Senators Jacqui Lambie and David Pocock led the charge to split the Bill into four separate bills relating to family and domestic violence leave, PTSD, silica management, and small business redundancy exemptions.
The split will still need to pass the lower house to come into effect.
Senator Lambie welcomed the outcome of the vote, expressing relief that the four elements were removed from the Bill.
“We have got the four bills through that we wanted split from the enormous monster bill of the IR which should never have been put in there in the first place,” she said.
Senator Pocock said the original bill was too big and that there is “a long way to run” before further changes could be voted on.
“[There are] 20 different schedules, four of them weren’t contentious… what we have done is split out the four things that have unanimous support,” he said.
“Yes, there is consensus forming around certain elements, but there are so many details that need to be nutted out and we have got to get them right.”
Employment and Workplace Relations Minister Tony Burke said the government will continue to pursue its own legislation to protect workers and lift wages.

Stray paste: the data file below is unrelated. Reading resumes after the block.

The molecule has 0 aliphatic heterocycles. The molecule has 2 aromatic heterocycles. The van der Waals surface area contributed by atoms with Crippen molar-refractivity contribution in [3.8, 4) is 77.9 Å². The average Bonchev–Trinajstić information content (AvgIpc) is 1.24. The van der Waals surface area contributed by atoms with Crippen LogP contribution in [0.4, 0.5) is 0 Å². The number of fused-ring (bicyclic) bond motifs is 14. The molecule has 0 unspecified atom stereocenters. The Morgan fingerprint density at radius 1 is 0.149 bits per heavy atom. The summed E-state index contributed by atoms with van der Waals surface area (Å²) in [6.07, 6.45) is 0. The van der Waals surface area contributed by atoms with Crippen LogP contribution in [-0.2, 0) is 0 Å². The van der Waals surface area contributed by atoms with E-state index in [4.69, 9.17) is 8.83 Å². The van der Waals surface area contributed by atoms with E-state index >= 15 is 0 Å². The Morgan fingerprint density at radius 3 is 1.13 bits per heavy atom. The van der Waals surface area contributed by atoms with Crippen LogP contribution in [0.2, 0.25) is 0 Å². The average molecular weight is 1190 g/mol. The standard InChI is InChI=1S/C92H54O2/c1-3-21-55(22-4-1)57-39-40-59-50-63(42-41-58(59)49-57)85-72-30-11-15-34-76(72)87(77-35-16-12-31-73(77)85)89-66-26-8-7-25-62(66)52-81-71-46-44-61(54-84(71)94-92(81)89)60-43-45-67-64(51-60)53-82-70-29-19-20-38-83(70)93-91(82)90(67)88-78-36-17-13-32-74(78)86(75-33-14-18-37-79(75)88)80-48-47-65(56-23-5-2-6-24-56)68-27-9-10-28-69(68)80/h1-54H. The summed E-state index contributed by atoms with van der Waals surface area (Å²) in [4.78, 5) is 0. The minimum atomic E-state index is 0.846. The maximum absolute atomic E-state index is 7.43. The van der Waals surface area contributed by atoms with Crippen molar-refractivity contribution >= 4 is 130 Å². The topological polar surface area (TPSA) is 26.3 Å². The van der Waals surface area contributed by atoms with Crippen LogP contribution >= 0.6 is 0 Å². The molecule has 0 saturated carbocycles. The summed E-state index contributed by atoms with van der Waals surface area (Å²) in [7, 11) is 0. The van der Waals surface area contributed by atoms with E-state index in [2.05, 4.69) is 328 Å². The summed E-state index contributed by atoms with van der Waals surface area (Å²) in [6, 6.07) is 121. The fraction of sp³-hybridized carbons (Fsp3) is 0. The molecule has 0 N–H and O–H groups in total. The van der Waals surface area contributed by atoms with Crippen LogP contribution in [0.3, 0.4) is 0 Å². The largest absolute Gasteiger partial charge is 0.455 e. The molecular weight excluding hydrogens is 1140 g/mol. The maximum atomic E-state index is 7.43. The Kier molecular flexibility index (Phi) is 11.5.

“The government remains committed to delivering on our election promise to close the loopholes that are undermining wages,” he said.
Gina Rinehart’s Hancock Prospecting became the latest major to express concern over the proposed industrial relations reforms on Tuesday.
“If increased regulatory burdens cause new mining projects to be delayed or cancelled, Australia will be unable to satisfy the rising iron ore demand created by net zero targets,” Hancock Prospecting chief executive of group operations Gerhard Veldsman told the West Australian.
The four major elements of the Closing Loopholes Bill are:
- criminalising wage theft
- introducing minimum standards for workers in the gig economy
- closing the forced permanent casual worker loophole
- closing the labour hire loophole.